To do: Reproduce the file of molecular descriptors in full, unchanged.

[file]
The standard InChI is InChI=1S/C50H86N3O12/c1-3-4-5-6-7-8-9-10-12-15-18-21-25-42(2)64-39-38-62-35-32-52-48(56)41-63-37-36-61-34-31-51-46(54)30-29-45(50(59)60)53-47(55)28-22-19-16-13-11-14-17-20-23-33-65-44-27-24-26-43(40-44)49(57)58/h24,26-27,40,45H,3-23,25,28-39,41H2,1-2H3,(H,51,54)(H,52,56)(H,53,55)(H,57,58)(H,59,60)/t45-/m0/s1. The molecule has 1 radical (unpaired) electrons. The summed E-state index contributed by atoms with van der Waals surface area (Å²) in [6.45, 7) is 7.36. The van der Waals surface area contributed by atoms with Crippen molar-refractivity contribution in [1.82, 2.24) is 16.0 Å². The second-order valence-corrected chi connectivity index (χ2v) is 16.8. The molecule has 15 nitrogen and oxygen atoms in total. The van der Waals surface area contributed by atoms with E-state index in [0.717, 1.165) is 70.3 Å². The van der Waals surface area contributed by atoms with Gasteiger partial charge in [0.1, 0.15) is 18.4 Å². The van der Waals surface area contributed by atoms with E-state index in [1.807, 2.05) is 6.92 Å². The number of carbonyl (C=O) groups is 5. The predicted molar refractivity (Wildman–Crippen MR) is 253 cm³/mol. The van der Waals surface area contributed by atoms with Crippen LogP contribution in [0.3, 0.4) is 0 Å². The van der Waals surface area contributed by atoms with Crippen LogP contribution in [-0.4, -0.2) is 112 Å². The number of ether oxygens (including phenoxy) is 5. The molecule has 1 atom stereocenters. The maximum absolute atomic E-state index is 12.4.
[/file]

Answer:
The standard InChI is InChI=1S/C50H86N3O12/c1-3-4-5-6-7-8-9-10-12-15-18-21-25-42(2)64-39-38-62-35-32-52-48(56)41-63-37-36-61-34-31-51-46(54)30-29-45(50(59)60)53-47(55)28-22-19-16-13-11-14-17-20-23-33-65-44-27-24-26-43(40-44)49(57)58/h24,26-27,40,45H,3-23,25,28-39,41H2,1-2H3,(H,51,54)(H,52,56)(H,53,55)(H,57,58)(H,59,60)/t45-/m0/s1. The molecule has 1 radical (unpaired) electrons. The summed E-state index contributed by atoms with van der Waals surface area (Å²) in [6.45, 7) is 7.36. The van der Waals surface area contributed by atoms with Crippen molar-refractivity contribution in [1.82, 2.24) is 16.0 Å². The second-order valence-corrected chi connectivity index (χ2v) is 16.8. The molecule has 15 nitrogen and oxygen atoms in total. The van der Waals surface area contributed by atoms with E-state index in [0.717, 1.165) is 70.3 Å². The van der Waals surface area contributed by atoms with Gasteiger partial charge in [0.1, 0.15) is 18.4 Å². The van der Waals surface area contributed by atoms with E-state index in [1.807, 2.05) is 6.92 Å². The number of carbonyl (C=O) groups is 5. The predicted molar refractivity (Wildman–Crippen MR) is 253 cm³/mol. The van der Waals surface area contributed by atoms with Crippen LogP contribution in [0.3, 0.4) is 0 Å². The van der Waals surface area contributed by atoms with Crippen LogP contribution in [-0.4, -0.2) is 112 Å². The number of ether oxygens (including phenoxy) is 5. The molecule has 1 atom stereocenters. The maximum absolute atomic E-state index is 12.4.